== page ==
What makes something a lewis acid or a lewis base?

1 Answer
Jan 23, 2016

Gilbert Lewis's definition hinges on donation or acceptance of electrons. The Lewis definition says that an acid accepts electrons and a base donates electrons.

The way I remember which is which is by associating Lewis bases with Brønsted-Lowry bases, and Lewis acids with Brønsted-Lowry acids---whenever a proton transfer is involved.

I find Brønsted-Lowry (BL) acids/bases to be easier to remember; BL acids donate protons. Naturally you would expect a general acid #"HA"# or #"BH"^(+)# to have a proton to donate, so that fits in nicely.

As a result, I tend to associate the BL acid with being a Lewis acid as well, because a BL acid will usually have to accept electrons in order to donate protons.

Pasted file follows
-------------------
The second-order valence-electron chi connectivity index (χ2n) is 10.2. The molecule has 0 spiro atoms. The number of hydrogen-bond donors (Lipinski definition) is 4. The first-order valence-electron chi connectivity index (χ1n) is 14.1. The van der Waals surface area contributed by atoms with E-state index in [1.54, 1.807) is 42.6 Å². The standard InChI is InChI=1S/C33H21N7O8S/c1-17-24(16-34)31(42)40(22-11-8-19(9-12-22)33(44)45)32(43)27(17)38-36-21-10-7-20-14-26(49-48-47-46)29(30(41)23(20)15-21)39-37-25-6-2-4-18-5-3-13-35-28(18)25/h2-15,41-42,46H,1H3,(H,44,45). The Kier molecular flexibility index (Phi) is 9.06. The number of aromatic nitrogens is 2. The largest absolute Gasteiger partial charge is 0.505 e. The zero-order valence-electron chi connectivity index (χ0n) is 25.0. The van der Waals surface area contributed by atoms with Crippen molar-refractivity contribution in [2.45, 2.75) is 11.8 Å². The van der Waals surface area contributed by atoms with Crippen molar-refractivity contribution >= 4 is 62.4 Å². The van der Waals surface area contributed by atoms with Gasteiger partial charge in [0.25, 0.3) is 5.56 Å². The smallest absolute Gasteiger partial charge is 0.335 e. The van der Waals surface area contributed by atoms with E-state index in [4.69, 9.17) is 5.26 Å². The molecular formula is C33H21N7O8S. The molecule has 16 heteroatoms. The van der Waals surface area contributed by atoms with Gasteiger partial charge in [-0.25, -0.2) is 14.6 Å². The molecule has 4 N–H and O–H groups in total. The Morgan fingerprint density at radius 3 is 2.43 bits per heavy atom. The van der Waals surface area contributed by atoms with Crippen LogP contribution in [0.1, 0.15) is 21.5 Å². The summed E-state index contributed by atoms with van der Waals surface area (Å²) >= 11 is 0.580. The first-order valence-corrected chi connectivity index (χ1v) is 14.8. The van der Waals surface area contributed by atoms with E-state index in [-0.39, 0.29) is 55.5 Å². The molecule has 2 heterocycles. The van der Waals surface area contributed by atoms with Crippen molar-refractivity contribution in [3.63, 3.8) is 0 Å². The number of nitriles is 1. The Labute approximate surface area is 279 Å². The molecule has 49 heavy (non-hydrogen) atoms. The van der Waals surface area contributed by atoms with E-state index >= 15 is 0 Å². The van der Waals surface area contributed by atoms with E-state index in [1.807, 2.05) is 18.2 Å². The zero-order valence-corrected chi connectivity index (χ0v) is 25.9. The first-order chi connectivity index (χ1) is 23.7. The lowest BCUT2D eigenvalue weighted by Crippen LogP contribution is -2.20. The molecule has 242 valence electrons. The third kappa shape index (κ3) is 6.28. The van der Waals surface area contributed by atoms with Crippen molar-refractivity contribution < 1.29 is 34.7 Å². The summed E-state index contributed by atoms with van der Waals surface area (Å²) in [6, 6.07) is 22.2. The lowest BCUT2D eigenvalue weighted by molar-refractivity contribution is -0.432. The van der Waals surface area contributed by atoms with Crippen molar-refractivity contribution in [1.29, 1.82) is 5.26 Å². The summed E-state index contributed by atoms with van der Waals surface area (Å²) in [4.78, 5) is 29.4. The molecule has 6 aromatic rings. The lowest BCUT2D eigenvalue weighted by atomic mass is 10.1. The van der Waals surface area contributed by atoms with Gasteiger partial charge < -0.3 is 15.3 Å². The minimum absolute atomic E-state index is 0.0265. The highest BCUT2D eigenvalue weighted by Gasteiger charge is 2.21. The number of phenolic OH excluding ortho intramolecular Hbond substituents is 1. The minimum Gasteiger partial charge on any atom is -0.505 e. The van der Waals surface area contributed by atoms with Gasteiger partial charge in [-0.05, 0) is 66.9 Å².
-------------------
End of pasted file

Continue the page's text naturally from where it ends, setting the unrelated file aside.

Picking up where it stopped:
We can see that in the following reaction:

#"NH"_4^(+) + "OH"^(-)(aq) -> "NH"_3 + "H"_2"O"#

Alternatively, a reaction mechanism depicting it shows:

Ammonium (#"NH"_4^(+)#) has a proton to donate, so it is a BL acid, but it has to accept electrons from the hydroxide (#"OH"^(-)#) oxygen first before it is willing to do so, so it is also a Lewis acid.

Hydroxide donated the electrons, which is the opposite behavior to a Lewis acid, so it must be a Lewis base (and since it acquires a proton, it is also a BL base!).

What then results is the formation of ammonium's conjugate base, #"NH"_3#, and hydroxide's conjugate acid, #"H"_2"O"#.

(Based on the pKas of ammonium and water, the equilibrium is heavily favored towards ammonia and water, which is a convenient way of utilizing ammonia in lab!)